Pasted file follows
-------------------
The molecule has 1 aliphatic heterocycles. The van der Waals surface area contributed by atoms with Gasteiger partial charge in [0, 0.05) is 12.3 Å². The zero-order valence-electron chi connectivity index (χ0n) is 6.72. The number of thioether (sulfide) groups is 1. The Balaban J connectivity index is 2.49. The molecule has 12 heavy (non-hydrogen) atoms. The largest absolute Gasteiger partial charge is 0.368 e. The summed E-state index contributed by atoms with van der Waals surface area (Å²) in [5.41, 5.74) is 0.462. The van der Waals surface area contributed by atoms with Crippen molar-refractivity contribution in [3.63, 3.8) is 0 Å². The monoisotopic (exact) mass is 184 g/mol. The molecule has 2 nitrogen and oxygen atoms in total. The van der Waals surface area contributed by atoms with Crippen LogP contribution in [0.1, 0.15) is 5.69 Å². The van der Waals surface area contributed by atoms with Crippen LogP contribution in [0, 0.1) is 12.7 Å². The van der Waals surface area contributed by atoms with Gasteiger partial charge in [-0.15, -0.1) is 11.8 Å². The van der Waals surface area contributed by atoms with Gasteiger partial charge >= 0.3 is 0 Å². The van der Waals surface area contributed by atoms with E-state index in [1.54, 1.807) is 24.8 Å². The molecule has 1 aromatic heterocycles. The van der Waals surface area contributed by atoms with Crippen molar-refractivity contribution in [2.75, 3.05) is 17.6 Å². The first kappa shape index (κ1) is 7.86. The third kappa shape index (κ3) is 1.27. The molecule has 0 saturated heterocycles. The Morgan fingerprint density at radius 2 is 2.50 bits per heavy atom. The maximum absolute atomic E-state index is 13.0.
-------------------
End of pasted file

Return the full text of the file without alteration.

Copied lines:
The molecule has 1 aliphatic heterocycles. The van der Waals surface area contributed by atoms with Gasteiger partial charge in [0, 0.05) is 12.3 Å². The zero-order valence-electron chi connectivity index (χ0n) is 6.72. The number of thioether (sulfide) groups is 1. The Balaban J connectivity index is 2.49. The molecule has 12 heavy (non-hydrogen) atoms. The largest absolute Gasteiger partial charge is 0.368 e. The summed E-state index contributed by atoms with van der Waals surface area (Å²) in [5.41, 5.74) is 0.462. The van der Waals surface area contributed by atoms with Crippen molar-refractivity contribution in [3.63, 3.8) is 0 Å². The monoisotopic (exact) mass is 184 g/mol. The molecule has 2 nitrogen and oxygen atoms in total. The van der Waals surface area contributed by atoms with Crippen LogP contribution in [0.1, 0.15) is 5.69 Å². The van der Waals surface area contributed by atoms with Crippen LogP contribution in [0, 0.1) is 12.7 Å². The van der Waals surface area contributed by atoms with Gasteiger partial charge in [-0.15, -0.1) is 11.8 Å². The van der Waals surface area contributed by atoms with Gasteiger partial charge >= 0.3 is 0 Å². The van der Waals surface area contributed by atoms with E-state index in [1.54, 1.807) is 24.8 Å². The molecule has 1 aromatic heterocycles. The van der Waals surface area contributed by atoms with Crippen molar-refractivity contribution in [2.75, 3.05) is 17.6 Å². The first kappa shape index (κ1) is 7.86. The third kappa shape index (κ3) is 1.27. The molecule has 0 saturated heterocycles. The Morgan fingerprint density at radius 2 is 2.50 bits per heavy atom. The maximum absolute atomic E-state index is 13.0.